MIAMI – With only seven days away for Christmas, hundreds of specialized agents at Peterson Air Force Base in Colorado Springs were preparing to track Santa Claus' journey to South Florida.
An Avaya Government Solutions spokesman said Tuesday that 1,250 operators would be ready to provide "timely answers to urgent questions" about Claus' travels, his reindeer and his gift-laden sleigh.
"By communicating one-on-one with a volunteer who has all the details they need, children can head to bed early and rest easy, knowing Santa is on his way," Avaya Government Solutions' Susan Pompliano Keys said in a statement.
Children tracking Santa Claus will be able to call 1-877-446-6723 starting 6 a.m., Dec. 24th.
Meanwhile, there was some controversy Monday about President Barack Obama's statements during a speech that included a bad Santa joke at a New Jersey military base. Obama said that the U.S. military 's C-130 is "a little more efficient than Santa's sleigh."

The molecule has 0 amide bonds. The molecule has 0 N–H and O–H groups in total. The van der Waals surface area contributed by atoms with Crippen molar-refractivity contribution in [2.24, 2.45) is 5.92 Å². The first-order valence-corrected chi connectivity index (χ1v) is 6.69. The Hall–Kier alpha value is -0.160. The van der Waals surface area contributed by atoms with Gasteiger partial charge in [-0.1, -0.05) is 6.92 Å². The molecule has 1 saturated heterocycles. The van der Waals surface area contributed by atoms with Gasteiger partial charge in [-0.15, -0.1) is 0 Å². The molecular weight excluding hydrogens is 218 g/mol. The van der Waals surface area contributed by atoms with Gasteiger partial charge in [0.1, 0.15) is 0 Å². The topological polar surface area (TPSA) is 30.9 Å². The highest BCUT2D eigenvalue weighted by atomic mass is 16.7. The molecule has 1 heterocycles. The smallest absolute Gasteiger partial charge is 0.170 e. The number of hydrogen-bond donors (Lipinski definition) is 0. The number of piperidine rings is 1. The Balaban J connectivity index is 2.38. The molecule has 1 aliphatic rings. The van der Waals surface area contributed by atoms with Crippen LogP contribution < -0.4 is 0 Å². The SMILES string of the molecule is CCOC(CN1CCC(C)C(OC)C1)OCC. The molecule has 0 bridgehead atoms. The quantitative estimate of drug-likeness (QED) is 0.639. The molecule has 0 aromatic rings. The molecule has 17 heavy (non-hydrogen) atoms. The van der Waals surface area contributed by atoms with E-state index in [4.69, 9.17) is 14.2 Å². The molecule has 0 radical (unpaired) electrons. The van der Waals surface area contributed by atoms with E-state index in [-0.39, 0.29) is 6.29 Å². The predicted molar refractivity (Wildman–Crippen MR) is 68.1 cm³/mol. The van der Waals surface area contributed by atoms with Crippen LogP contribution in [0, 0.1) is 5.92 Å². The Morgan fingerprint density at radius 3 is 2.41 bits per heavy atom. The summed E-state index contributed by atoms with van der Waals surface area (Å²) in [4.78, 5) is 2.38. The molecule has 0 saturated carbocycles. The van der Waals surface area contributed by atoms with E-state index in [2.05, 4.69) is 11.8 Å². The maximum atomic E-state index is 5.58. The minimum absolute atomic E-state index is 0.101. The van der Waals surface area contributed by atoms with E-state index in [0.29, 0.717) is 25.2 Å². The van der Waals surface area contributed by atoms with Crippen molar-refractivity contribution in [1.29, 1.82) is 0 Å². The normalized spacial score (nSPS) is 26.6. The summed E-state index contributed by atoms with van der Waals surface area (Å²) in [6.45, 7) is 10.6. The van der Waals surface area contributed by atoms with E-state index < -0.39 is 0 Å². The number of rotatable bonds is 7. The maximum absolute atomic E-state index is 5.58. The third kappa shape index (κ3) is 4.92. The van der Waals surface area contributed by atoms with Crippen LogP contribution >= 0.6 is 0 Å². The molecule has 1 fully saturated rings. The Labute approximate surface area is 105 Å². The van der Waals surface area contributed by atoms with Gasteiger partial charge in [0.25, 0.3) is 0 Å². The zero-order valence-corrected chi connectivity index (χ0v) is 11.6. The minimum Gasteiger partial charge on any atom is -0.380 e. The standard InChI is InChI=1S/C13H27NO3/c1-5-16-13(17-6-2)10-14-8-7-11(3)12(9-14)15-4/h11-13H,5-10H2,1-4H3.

The North American Aerospace Defense Command's tracking program disproves that. Engineers report that Claus' sleigh is "faster than starlight." That would put the sleigh at 186,000 miles per second, while the C-130's speed is 417 miles per hour.
Claus is fast, but NORAD promises it will be following his every move. Last year, the hotline fielded 117,371 calls during its 23 hours of operation, as millions of users were also following a Google tracking map on the web.
Claus has a busy agenda this week. He is expected to make appearances at Fort Lauderdale-Hollywood International Airport starting Dec. 22nd. Claus recently told Eric Kaplan, author of "Does Santa Exist? A Philosophical Investigation," that it has "been wicked busy" at the North Pole.
"The elves are trying to unionize again," Claus said.
This has raised some concerns, but elves from The North Pole Elf Union assured The Washington Post that the ongoing negotiations with Santa Claus World Wide Enterprises Inc. would not disrupt the timely delivery of gifts on Christmas.
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